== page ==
The effect of anaesthesia with propofol at a steady state effect-site concentration of 4.5 μg mL−1 can be extracted from Table 3 by controlling for FiO2. For patients who were breathing an FiO2 of 0.3, comparing awake vs. anaesthetized comparisons showed that there was an increase in mean HR (61.6 ± 9.4 vs. 72.7 ± 11.6 bpm; P < 0.001) a reduction in mean stroke index (48.9 ± 9.5 vs. 40.5 ± 8.4 mL m−2; P < 0.001) and overall no change in mean cardiac index (2.94 ± 0.40 vs. 2.89 ± 0.42 L min−1 m−2; P = 0.42). Mean arterial pressure was significantly reduced (82.7 ± 10.0 vs. 66.5 ± 6.8 mmHg; P < 0.001) as was systemic vascular resistance index (2153 ± 333 vs. 1771 ± 259 dyn s−1 cm−5 m−2; P < 0.001) and SPO2 (98.9 ± 0.7 vs. 97.2 ± 1.5%; P = 0.001).

For patients who were breathing an FiO2 of 1.0, awake vs. anaesthetized comparisons showed that there was an increase in mean HR (59.3 ± 10.9 vs. 67.5 ± 11.8 bpm; P = 0.007) and a reduction in mean stroke index (48.2 ± 7.9 vs. 42.2 ± 8.6 mL m−2; P = 0.001). Overall there was no significant change in mean cardiac index (2.86 ± 0.51 vs. 2.76 ± 0.46 L min−1 m−2; P = 0.34). Mean arterial pressure was significantly reduced (84.3 ± 10.7 vs. 72.1 ± 8.7 mmHg; P < 0.001) as was the mean systemic vascular resistance index (2245 ± 349 vs. 2015 ± 369 dyn s−1 cm−5 m−2; P = 0.03) and SPO2 (99.5 ± 0.5 vs. 98.8 ± 0.7; P = 0.003).

Discussion

When measuring the haemodynamic effects of changing the FiO2 from 0.3 to 1.0 we confirmed previous findings in awake subjects [4,5] of a decrease in HR and cardiac index, an increase in systemic vascular resistance and an unchanged mean arterial pressure.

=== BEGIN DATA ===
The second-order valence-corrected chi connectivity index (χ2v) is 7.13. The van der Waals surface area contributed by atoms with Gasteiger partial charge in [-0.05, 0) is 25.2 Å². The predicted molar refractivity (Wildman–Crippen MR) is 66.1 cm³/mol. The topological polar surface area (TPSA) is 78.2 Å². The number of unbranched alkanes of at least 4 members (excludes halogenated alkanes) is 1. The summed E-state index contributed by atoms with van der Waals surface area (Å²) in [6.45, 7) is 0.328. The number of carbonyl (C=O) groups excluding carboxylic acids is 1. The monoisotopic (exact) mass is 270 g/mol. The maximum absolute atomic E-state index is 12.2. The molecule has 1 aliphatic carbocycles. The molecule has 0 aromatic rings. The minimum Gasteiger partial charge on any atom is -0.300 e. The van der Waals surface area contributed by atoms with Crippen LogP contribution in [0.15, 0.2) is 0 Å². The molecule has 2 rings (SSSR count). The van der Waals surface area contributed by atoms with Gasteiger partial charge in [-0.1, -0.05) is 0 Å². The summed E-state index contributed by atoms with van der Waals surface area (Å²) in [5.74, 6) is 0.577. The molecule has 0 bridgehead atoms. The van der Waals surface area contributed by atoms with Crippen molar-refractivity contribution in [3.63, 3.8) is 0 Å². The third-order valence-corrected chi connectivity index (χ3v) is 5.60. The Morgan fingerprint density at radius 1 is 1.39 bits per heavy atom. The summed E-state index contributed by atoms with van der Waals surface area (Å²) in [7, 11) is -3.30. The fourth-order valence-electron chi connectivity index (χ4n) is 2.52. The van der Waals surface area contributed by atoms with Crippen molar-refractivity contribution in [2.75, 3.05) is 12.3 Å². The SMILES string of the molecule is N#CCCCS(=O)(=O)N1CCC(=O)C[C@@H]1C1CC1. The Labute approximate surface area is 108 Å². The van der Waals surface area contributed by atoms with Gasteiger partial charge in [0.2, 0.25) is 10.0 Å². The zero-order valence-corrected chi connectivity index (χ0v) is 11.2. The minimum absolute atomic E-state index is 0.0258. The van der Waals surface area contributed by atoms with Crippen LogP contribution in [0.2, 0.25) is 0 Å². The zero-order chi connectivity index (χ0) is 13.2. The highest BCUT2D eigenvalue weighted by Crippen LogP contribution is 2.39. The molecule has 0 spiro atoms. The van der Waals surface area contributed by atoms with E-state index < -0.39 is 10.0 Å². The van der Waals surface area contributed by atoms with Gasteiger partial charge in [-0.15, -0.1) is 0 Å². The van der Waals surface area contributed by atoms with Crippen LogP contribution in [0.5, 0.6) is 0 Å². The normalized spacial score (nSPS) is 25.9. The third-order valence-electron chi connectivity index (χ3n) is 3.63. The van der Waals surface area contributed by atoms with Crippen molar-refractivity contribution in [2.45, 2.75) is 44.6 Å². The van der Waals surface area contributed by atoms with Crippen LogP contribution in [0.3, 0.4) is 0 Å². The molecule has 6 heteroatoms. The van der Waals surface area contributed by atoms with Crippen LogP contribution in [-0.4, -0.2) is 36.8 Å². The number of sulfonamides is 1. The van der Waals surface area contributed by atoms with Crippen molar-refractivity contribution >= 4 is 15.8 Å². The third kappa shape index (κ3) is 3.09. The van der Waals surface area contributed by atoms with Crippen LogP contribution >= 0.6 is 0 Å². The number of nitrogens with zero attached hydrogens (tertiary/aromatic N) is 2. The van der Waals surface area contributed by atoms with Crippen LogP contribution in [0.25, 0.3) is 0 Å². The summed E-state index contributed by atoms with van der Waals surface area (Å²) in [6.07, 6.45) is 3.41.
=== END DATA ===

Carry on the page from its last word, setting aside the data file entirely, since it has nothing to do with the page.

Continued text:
A number of conclusions can be drawn from our data in anaesthetized patients. Firstly, the change of FiO2 from 1.0 to 0.3 reversed the changes observed in preoxygenating the awake subjects. Changing FiO2 therefore appears to cause cardiovascular effects both when awake and anaesthetized. In anaesthetized patients, these effects are similar for those receiving propofol and sevoflurane. Secondly, reducing FiO2 in the anaesthetized patients, as routinely performed following induction of anaesthesia, also decreased mean arterial pressure. Thirdly, varying FiO2 did not change stroke index in the awake patients, but caused a small reduction when patients were anaesthetized with propofol.

For this study, we used thoracic electrical bio-impedance to measure cardiovascular parameters. Transthoracic electrical bio-impedance estimates cardiac output by measuring non-invasively changes in resistance to a small current applied across the thorax over time during the cardiac cycle. We do not claim transthoracic electrical bio-impedance to be a gold-standard measurement tool for cardiac output. Indeed, early transthoracic bio-impedance monitors correlated poorly with thermodilution and dye dilution cardiac output measurement [13]. However, more recent models have demonstrated a better agreement [11]. Using this system, we observed a similar magnitude of cardiovascular changes in response to hyperoxia in awake volunteers to those previously demonstrated using a gold-standard technique [3,4]. Transthoracic bio-impedance therefore appears to be a practical tool to study the cardiovascular effects associated with a change of FiO2 in healthy patients (with no clinical or ethical reason to use invasive techniques) under general anaesthesia.